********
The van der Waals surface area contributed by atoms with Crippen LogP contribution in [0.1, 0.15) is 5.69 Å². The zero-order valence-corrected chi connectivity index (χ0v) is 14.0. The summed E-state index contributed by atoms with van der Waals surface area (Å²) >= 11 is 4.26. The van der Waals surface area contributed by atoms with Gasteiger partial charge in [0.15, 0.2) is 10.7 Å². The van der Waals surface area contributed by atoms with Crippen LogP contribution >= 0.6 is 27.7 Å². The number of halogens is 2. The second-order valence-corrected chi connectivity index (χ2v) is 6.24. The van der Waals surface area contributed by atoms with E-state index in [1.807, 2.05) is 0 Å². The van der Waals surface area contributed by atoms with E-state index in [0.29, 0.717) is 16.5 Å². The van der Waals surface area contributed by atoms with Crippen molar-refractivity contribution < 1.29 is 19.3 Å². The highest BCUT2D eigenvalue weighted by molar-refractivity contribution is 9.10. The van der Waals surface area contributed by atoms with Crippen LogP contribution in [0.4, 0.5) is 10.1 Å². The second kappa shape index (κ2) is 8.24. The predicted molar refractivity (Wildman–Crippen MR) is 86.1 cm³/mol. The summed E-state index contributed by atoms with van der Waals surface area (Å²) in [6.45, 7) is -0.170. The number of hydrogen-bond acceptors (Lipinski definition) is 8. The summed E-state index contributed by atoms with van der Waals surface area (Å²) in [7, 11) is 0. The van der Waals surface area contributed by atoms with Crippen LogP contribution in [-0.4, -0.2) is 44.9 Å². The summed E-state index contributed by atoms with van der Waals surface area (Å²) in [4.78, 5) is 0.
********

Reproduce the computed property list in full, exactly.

The van der Waals surface area contributed by atoms with Crippen LogP contribution in [0.1, 0.15) is 5.69 Å². The zero-order valence-corrected chi connectivity index (χ0v) is 14.0. The summed E-state index contributed by atoms with van der Waals surface area (Å²) >= 11 is 4.26. The van der Waals surface area contributed by atoms with Gasteiger partial charge in [0.15, 0.2) is 10.7 Å². The van der Waals surface area contributed by atoms with Crippen LogP contribution >= 0.6 is 27.7 Å². The number of halogens is 2. The second-order valence-corrected chi connectivity index (χ2v) is 6.24. The van der Waals surface area contributed by atoms with E-state index in [1.807, 2.05) is 0 Å². The van der Waals surface area contributed by atoms with E-state index in [0.29, 0.717) is 16.5 Å². The van der Waals surface area contributed by atoms with Crippen molar-refractivity contribution < 1.29 is 19.3 Å². The highest BCUT2D eigenvalue weighted by molar-refractivity contribution is 9.10. The van der Waals surface area contributed by atoms with Crippen LogP contribution in [0.4, 0.5) is 10.1 Å². The second kappa shape index (κ2) is 8.24. The predicted molar refractivity (Wildman–Crippen MR) is 86.1 cm³/mol. The summed E-state index contributed by atoms with van der Waals surface area (Å²) in [6.45, 7) is -0.170. The number of hydrogen-bond acceptors (Lipinski definition) is 8. The summed E-state index contributed by atoms with van der Waals surface area (Å²) in [7, 11) is 0. The van der Waals surface area contributed by atoms with Crippen LogP contribution in [-0.4, -0.2) is 44.9 Å². The summed E-state index contributed by atoms with van der Waals surface area (Å²) in [4.78, 5) is 0.